This THE FLASH article contains spoilers for Season 7, Episode 6
Actor Brandon McKnight was promoted to a series regular for The Flash Season 7 last year and some fans (read: cough yours truly) may have wondered whether there was space for Chester P. Runk on a series that often struggles to give its existing cast of characters meaningful things to do.
After all, Carlos Valdes’ Cisco was absent for the bulk of Season 6, Danielle Panabaker’s Caitlin took a near-permanent backseat to her Frost alter-ego that the series is only just now correcting, and though we all love Jesse L. Martin, Joe West hasn’t had much of an arc to speak of in the past several years. Even Chester himself has conveniently disappeared to Grandma Runk’s house a couple of times this season already.
The Flash has gotten better about this by degrees since Eric Wallace took over as showrunner, with an overall approach to storytelling that feels a bit more balanced between the show’s sprawling cast. We could still use more Joe, but I remain hopeful, based on rumors and vague reports of where his story could be headed this season. But is there a need for a character like Chester, whose tech savvy and dedicated nerd jokes are already well represented on the team? (Though, don’t get me wrong, I love that STAR Labs crew now apparently includes a Doctor Who fan.)
If “The One With The Nineties” is anything to go by, that answer is yes – but not entirely for the reasons you might expect. This hour proves that Chester is a character worth keeping around, and not just because he’s handy with scavenged tech parts. He represents an important perspective that The Flash hasn’t always embraced, as a Black man who has struggled to find his place in the world. And this episode takes the time to finally focus on his story and experiences in a way the show hasn’t really bothered to do before. (That one conversation with Frost back in Season 6’s “Grodd Friended Me” aside.)
“The One with the Nineties” isn’t the best example of a time loop episode ever, or even the best one in this particular franchise universe. Legends of Tomorrow, which benefits from being a show that’s actually about time travel, absolutely nails everything about this trope with the Zari-focused “Here I Go Again.” Sending Chester and Cisco back to the past allows The Flash to build upon their fledgling bromance and make a variety of nostalgic jokes about everything from Space Jam to the existence of Blockbuster video stores. (RIP.) And it eventually does give us some truly great visuals – from Iris’s amazing afro to Frost’s chill hippie threads and Caitlin’s painfully horrible Working Girl hair.
But this hour is also a lot more serious than stories in this vein usually are, giving Chester the chance not just to wear painful 90s prints but to connect with the father his younger self never understood. So much of The Flash is about various characters having issues with absent, bad, or otherwise terrible parents that it’s honestly a relief to find out that someone’s father was just a poorly communicative tough love type rather than a complete monster attempting to take over the world.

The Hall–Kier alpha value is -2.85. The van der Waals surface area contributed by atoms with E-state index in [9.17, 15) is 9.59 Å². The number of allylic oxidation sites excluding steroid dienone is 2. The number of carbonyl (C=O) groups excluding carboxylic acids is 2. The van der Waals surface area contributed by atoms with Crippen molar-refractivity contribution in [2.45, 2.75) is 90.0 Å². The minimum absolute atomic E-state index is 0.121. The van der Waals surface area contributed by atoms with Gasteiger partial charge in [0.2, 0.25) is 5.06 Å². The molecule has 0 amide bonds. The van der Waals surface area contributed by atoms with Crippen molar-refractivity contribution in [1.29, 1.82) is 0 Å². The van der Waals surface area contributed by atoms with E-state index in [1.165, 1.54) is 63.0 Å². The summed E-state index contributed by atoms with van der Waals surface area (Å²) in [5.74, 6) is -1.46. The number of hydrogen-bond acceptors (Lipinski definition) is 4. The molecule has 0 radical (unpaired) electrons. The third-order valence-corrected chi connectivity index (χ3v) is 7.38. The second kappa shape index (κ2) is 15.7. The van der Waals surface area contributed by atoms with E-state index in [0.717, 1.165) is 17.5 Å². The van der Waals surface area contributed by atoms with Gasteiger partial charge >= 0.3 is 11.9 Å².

True, I’m not entirely sure how we went from Cisco promising his friend that he’d track down the part they needed to Chester deciding to go see his dad himself and get it instead, but the end result is so surprisingly lovely that it’s hard to pick but so many nits. It’s obvious that the tragedy of his father’s death is something that has shaped the man Chester is today, but that’s as due to the fact that he felt Quincy didn’t care about him as it is to his absence. That Chester gets the chance to hear not only how much his father loved about him, but witness how determined he was to shape his life and thinking in positive ways, feels shockingly important to his future.
His father’s actions appear to have been somewhat misguided – tough love can only ever carry someone so far, after all – but they ultimately came from a place of care. This is, rightly or wrongly, his attempt to prepare his child for a future that would likely often be hostile to him for things beyond his control. And there’s something powerful about the realistic way The Flash chooses to depict this relationship, with its quiet acknowledgement of the way that the experiences of Black fathers and their sons are necessarily different than those, say, of Barry and Henry Allen.
Because without even knowing it, Chester has become his father’s son in almost every way that matters: The out of the box thinking, the recognizing the good in the things others willfully discard, the resourcefulness, those are all things that his father’s occasionally inscrutable methods were meant to instill in him, and clearly did. But now that’s something he can be purposefully proud of, rather than see as just another thing that makes him different.
That’s part of what ultimately gives him the courage to talk down Still Force avatar Deon. Granted, in several episodes, we’ll probably see just what a terrible idea alerting a time god to the fact that he can change everyone in Central City’s future actually was. But, for the moment, this is not just a win for Team Flash, but a moment that also allows Chester to feel closer to the dad he lost. And that’s the sort of peak heart that The Flash has always been so great at.
Does The Flash still have work to do with this character? Absolutely, particularly when it comes to establishing a place for Chester within STAR Labs and on the show’s larger canvas that is unique to his character and not just an extension or imitation of stories we’ve already seen – or should see – with Cisco. (Not every nerdy tech guy is or should be the same!) But it feels as though Chester really came into his own in “The One with the Nineties” and – possibly for the first time – I’m excited to see where they take this character next.